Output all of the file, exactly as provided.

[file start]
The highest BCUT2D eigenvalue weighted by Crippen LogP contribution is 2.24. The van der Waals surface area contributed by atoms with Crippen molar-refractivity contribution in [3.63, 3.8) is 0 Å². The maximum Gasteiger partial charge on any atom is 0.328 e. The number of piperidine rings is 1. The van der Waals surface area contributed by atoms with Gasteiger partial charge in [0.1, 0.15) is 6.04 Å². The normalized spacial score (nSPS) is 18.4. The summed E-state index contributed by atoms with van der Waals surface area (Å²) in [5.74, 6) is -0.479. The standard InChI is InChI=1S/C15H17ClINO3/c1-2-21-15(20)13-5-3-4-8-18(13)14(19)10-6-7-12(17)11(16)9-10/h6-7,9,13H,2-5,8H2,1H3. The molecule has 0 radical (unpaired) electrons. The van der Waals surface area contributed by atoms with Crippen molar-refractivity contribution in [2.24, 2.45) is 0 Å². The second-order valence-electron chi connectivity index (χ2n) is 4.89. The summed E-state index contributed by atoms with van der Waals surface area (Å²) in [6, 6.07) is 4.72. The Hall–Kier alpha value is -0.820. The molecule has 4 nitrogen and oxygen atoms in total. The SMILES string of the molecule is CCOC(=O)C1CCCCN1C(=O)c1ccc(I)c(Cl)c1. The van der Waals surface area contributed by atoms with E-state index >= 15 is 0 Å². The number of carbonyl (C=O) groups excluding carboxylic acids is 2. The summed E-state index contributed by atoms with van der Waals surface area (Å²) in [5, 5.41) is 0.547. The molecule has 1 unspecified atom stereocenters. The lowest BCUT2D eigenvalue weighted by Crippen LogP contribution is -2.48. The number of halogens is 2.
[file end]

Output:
The highest BCUT2D eigenvalue weighted by Crippen LogP contribution is 2.24. The van der Waals surface area contributed by atoms with Crippen molar-refractivity contribution in [3.63, 3.8) is 0 Å². The maximum Gasteiger partial charge on any atom is 0.328 e. The number of piperidine rings is 1. The van der Waals surface area contributed by atoms with Gasteiger partial charge in [0.1, 0.15) is 6.04 Å². The normalized spacial score (nSPS) is 18.4. The summed E-state index contributed by atoms with van der Waals surface area (Å²) in [5.74, 6) is -0.479. The standard InChI is InChI=1S/C15H17ClINO3/c1-2-21-15(20)13-5-3-4-8-18(13)14(19)10-6-7-12(17)11(16)9-10/h6-7,9,13H,2-5,8H2,1H3. The molecule has 0 radical (unpaired) electrons. The van der Waals surface area contributed by atoms with Crippen molar-refractivity contribution in [2.24, 2.45) is 0 Å². The second-order valence-electron chi connectivity index (χ2n) is 4.89. The summed E-state index contributed by atoms with van der Waals surface area (Å²) in [6, 6.07) is 4.72. The Hall–Kier alpha value is -0.820. The molecule has 4 nitrogen and oxygen atoms in total. The SMILES string of the molecule is CCOC(=O)C1CCCCN1C(=O)c1ccc(I)c(Cl)c1. The van der Waals surface area contributed by atoms with E-state index >= 15 is 0 Å². The number of carbonyl (C=O) groups excluding carboxylic acids is 2. The summed E-state index contributed by atoms with van der Waals surface area (Å²) in [5, 5.41) is 0.547. The molecule has 1 unspecified atom stereocenters. The lowest BCUT2D eigenvalue weighted by Crippen LogP contribution is -2.48. The number of halogens is 2.